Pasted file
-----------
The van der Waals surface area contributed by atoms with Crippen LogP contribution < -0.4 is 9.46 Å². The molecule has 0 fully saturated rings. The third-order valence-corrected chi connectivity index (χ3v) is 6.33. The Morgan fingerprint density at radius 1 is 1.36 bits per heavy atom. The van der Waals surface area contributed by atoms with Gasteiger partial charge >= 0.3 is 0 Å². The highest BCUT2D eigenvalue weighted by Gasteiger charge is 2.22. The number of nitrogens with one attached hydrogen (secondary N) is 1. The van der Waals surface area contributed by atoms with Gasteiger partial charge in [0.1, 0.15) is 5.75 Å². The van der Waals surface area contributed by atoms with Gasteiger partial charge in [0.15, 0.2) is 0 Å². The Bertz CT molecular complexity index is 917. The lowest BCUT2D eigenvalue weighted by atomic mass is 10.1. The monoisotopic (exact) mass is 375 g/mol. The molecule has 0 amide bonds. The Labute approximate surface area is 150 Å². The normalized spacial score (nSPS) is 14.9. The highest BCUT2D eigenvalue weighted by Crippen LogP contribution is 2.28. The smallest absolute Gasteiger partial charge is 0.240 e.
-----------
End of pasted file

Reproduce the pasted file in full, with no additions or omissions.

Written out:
The van der Waals surface area contributed by atoms with Crippen LogP contribution < -0.4 is 9.46 Å². The molecule has 0 fully saturated rings. The third-order valence-corrected chi connectivity index (χ3v) is 6.33. The Morgan fingerprint density at radius 1 is 1.36 bits per heavy atom. The van der Waals surface area contributed by atoms with Gasteiger partial charge >= 0.3 is 0 Å². The highest BCUT2D eigenvalue weighted by Gasteiger charge is 2.22. The number of nitrogens with one attached hydrogen (secondary N) is 1. The van der Waals surface area contributed by atoms with Gasteiger partial charge in [0.1, 0.15) is 5.75 Å². The van der Waals surface area contributed by atoms with Gasteiger partial charge in [0.15, 0.2) is 0 Å². The Bertz CT molecular complexity index is 917. The lowest BCUT2D eigenvalue weighted by atomic mass is 10.1. The monoisotopic (exact) mass is 375 g/mol. The molecule has 0 amide bonds. The Labute approximate surface area is 150 Å². The normalized spacial score (nSPS) is 14.9. The highest BCUT2D eigenvalue weighted by Crippen LogP contribution is 2.28. The smallest absolute Gasteiger partial charge is 0.240 e.